Drumming up teen social skills

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Therapy Focus’ Drumbeat group is helping teenagers with disabilities connect with one another and develop their social skills through the power of drumming.

Weekly group sessions held at Therapy Focus’ Kwinana office have seen participants use hand drumming combined with behavioural therapeutic principals to achieve their therapy goals.

Group facilitator, Occupational Therapist Shonali Sullivan, explained how the group is helping teens work on a wide range of skills.

“We’ve adapted the highly acclaimed DRUMBEAT Program to give teenagers the opportunity to improve their social networks by developing specific skills such as initiating conversations, understanding social rules and expectations, and maintaining a conversation,” Shonali said.

“The engagement we’ve had from the teenagers and the feedback from parents has been amazing. Over the 10 week program we’ve seen huge improvements in their emotional regulation and self-esteem.”

14 year-old Matthew has autism and experiences anxiety around peer interaction and developing friendships. Mathew’s father Michael said that the Drumbeat group had been a great help to his son in terms of improving in these areas.

“He’s loved Drumbeat since the very first session and looks forward to it every week. He’s interacting with the other teenagers in the group without needing to think twice and is making some great connections.”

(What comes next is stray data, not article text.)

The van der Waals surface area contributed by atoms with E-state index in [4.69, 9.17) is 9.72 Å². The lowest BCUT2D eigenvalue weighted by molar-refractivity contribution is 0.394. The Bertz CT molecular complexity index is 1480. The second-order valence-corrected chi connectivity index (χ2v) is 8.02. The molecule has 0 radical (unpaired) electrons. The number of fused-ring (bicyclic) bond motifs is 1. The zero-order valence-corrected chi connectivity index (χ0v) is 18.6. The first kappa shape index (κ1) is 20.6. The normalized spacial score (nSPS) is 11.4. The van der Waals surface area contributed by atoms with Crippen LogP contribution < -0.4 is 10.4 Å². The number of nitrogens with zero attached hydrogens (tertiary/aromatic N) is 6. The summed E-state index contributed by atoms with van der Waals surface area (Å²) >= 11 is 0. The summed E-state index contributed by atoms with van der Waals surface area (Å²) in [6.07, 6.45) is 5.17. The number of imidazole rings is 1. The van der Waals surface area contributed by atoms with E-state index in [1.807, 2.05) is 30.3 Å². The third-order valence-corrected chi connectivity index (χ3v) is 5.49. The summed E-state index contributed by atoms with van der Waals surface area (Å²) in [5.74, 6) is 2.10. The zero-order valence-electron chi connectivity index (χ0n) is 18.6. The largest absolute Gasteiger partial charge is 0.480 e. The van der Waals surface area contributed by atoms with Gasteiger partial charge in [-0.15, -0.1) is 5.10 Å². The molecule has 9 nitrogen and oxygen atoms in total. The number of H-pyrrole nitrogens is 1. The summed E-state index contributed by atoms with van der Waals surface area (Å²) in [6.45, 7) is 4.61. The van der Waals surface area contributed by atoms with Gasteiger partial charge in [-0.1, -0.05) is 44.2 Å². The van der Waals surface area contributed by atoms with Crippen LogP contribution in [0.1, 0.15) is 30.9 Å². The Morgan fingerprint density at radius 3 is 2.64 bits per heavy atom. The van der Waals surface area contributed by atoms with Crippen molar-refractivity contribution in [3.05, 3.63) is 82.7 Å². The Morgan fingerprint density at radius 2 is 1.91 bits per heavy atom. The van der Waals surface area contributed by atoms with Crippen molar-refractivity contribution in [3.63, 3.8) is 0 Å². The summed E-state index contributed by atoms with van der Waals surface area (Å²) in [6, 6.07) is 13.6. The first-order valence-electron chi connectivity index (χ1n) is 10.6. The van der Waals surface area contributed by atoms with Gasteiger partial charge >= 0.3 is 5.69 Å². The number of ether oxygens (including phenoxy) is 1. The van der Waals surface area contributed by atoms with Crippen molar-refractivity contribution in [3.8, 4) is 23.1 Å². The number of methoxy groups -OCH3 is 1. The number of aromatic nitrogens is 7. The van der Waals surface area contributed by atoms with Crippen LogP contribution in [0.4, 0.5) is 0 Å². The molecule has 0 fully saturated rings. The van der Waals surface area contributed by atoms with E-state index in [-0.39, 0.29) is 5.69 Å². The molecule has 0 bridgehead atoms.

“As he’s progressed through the sessions he’s been growing in self-confidence and taking more initiative to interact with those around him.”

boy playing drum

Pictured: Matthew Prause taking part in a Drumbeat group session.

Another participant, 18-year-old Lachlan, explained how the group is helping him in his transition from high school.

“Now that I’m not at school any more I don’t have as many opportunities to practice my social skills, which is a big goal my occupational therapist and I have been working on. Drumbeat gives me an opportunity to do that and it’s also really fun,” Lachlan said.

“My goal is to work in the entertainment industry so it’s important that I get more confident in speaking with other people and even doing public speaking.”

With social skills and communication such a pivotal part of being a teenager, Shonali explained that Drumbeat is helping the teenagers on their way to mastering peer interactions.

“Being a young adult brings many challenges, whether it be in high school, employment or any other environment,” Shonali said.

“By taking part in our Drumbreat group it is hoped that the participants will be better equipped to take on challenges, handling them with a new found confidence.”

group of students playing drums

Pictured: Occupational Therapist Shonali Sullivan (R) facilitating a Drumbeat group session.

boy playing drum
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